If you’re doing an interview via Skype, then of course you’ll need to be dressed just as you would for an in-person interview. Pick the room where you’ll be talking. Having a blank wall behind you is probably a good idea, but be especially careful of clutter or anything offensive in the background.
The room where you’ll be should also be well lit. A basic rule of thumb for a Skype interview is to treat it as though the interviewer was coming into the room with you. Because they are. And as soon as you relax that rule, that’s when it comes back to bite you. Dress completely as though the person was in front of you — which means no slippers.
A cat or dog — even when not making noise — should not be in the room. Having said all of that, in any interview situation don’t panic if something goes wrong. Let’s say you were on Skype with the interviewer, and your cat gets into the room, and wants to snuggle. Just tell your interviewer, “Excuse me, let me take care of this,” take care of the situation quickly, and get back to business. How you handle the unexpected tells them something about how you’ll handle the unexpected in your job situation.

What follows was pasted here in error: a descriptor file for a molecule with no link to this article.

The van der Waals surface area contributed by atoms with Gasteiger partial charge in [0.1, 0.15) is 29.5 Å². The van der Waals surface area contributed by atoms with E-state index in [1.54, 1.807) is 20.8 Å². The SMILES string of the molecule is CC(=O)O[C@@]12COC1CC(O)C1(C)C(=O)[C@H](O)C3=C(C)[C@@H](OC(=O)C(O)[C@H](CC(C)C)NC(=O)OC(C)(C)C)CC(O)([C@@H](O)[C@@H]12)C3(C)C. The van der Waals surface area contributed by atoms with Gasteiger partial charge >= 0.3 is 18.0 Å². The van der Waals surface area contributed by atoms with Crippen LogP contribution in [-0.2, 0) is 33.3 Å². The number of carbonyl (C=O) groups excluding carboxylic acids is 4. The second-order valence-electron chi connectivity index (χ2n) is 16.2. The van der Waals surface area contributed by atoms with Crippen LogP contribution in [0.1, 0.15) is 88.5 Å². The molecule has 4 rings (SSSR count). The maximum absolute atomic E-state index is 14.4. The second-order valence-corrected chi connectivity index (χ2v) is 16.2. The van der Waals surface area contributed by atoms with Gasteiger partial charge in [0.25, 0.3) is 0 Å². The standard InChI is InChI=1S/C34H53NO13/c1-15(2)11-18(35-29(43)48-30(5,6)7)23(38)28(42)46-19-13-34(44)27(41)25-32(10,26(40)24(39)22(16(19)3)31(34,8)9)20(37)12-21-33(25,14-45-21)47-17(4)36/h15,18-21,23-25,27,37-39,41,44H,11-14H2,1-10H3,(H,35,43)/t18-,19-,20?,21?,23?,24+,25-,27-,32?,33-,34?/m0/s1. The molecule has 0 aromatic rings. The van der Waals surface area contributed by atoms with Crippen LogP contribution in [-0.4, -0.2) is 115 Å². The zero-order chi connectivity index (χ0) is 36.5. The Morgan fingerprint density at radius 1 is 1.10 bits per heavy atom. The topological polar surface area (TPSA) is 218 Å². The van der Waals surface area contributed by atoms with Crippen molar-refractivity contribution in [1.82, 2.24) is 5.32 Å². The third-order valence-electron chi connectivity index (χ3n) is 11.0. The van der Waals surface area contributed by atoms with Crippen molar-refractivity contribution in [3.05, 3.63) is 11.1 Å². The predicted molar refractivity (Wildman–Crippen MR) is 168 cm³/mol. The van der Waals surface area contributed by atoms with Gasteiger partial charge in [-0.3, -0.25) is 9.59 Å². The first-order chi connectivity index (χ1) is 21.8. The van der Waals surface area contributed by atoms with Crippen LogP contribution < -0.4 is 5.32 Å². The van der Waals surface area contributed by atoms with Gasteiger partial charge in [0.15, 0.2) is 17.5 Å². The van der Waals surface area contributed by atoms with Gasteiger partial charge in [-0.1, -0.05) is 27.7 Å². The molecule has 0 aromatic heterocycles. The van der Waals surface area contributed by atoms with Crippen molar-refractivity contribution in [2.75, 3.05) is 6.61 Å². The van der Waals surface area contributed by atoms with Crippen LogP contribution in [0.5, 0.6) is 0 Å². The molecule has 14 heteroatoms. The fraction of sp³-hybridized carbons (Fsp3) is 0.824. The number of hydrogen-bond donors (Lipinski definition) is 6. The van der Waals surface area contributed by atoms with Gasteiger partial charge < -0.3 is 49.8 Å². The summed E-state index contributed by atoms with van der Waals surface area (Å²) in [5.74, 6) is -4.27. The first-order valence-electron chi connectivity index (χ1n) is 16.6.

Preparing for an interview is important. Preparing means knowing what you want to say about yourself, and knowing about the facility or company you’re interviewing with. There is no excuse for not being familiar with your potential employer. Read their website carefully, and check other sources. That way when a question comes up such as, “Why are you interested in working at this facility?” you can answer intelligently.
You will also want to have intelligent and thoughtful questions prepared to ask during the interview. While you are often able to find information online, you’ll want to find out about the facility and their philosophy, answers that may only be discovered in the interview. You’ll want to know what influences their practice of nursing and how that plays out in both the larger facility as well as the area where you’ll be working. You’ll also want to know about their management style.